Now, before this becomes overhype, let me be clear. It isn’t so much an in-your-face brilliant piece of cinema. It is simply structured so perfectly for its purpose, and so delightful despite the depth of its material as to transport you back to those days as a child sitting with Rogers and his crew as they helped you navigate the world.
Tom Hanks (The Post) isn’t a perfect visual fit for his role, but he exudes compassion and honesty in a way that makes you forget he isn’t the real thing. We learn about the man, but mostly through his actions and the comments of others.
The movie is just shy of perfect due to one extended fantasy sequence that, frankly, could have been much shorter or excised. I know why it was there, and it was amusing, but I think it was unnecessary. The rest was handled, performed, designed, and acted wonderfully. Look for this to get a slew of nominations and even, possibly, suprise in a few categories. It is an unassuming film, but it manages to be as magical as the subject it wishes to expose on screen. It is a must see for everyone, especially in these stressful times.
Holy Makeover, Batman! Whatever you think this movie is, whether from trailer or your knowledge of the DC universe, you’re wrong. This is a complex tale of psychology and humanity, of society and sociology. It is dark as hell, but worth every moment you spend with it watching the world mold the iconic character into the villain we thought we knew. It isn’t a comic book movie, though it is, in all fairness, an origin story.
But Phoenix would have been nowhere without his director and the script. Admittedly, Todd Phillips is not a director I would typically run to see but, with co-writer Scott Silver (The Fighter), Joker is one of the most gripping and well-crafted films of the year so far. It gets that distinction because it isn’t really about the Joker. Even though it is his origin story, that isn’t all it’s about. In fact, in many ways they have delivered a darker and more ironic V for Vendetta. In other words, the timing couldn’t have been better for this particular story. And I haven’t even touched on the craft of how well they made NYC/Gotham in the 70s live again.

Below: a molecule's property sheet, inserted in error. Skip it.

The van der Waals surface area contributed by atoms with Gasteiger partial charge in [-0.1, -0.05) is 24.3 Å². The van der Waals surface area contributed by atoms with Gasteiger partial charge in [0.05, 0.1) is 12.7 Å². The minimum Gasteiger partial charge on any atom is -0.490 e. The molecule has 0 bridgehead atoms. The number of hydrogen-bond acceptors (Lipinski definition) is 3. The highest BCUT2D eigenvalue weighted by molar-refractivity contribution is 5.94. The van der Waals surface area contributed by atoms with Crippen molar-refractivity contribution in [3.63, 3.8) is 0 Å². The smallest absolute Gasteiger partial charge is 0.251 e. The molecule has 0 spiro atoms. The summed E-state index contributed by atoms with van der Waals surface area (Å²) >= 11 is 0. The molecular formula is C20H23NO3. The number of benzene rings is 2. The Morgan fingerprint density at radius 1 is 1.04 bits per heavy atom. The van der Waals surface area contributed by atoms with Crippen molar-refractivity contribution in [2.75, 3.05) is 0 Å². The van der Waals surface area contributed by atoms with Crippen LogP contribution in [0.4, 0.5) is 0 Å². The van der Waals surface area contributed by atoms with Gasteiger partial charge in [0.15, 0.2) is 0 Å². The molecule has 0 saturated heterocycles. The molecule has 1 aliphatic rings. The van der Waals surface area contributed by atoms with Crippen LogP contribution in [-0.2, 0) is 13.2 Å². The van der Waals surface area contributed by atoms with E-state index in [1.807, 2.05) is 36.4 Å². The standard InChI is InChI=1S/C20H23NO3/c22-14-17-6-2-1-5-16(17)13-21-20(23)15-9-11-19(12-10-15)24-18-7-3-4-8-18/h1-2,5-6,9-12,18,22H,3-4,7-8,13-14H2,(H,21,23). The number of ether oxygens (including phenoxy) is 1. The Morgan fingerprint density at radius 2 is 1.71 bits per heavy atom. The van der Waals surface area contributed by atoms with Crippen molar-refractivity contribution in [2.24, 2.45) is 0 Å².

Joker joins The Farewell on my list of the top movies this year. I’m willing to put my money on the table and say it will be nominated pretty much across the board: actor, director, script, production design, costumes, editing, and possibly sound as well. It isn’t 100% perfect, and we could quibble about some of the choices, but it is so close that it doesn’t matter if there are blemishes. Make time for this; just strap in and be prepared for the darkness.
The Farewell has been quietly saying, “Hello” to cinemas around the country, expanding each week to new audiences. It’s a greeting you should answer. Lulu Wang has created a deceptively simple film that is wonderfully honest, funny, and complex while remaining delightfully entertaining. From the opening moment of the film, you know that is going to be something a little bit different.
Awkwafina (Ocean’s 8) lands a great performance of a young woman finding herself and navigating a family crisis. And Wang helps her navigate it wonderfully and shed her typically over-broad delivery. The rest of the cast is solid, including Tzi Ma, Diana Lin, and, as the beloved Nai Nai, Shuzhen Zhao. Lin and Zhao, in particular may end up in conversations come awards time along with Awkwafina and Wang. And this film should be in that conversation.
But even if I’m wrong on the awards front, and it gets forgotten or snubbed, you should make time for this unexpected treat. It certainly touches on strong emotions, but its overall impact is a positive one; its messages (however you interpret them) and moments sticking with you long after the credits have faded.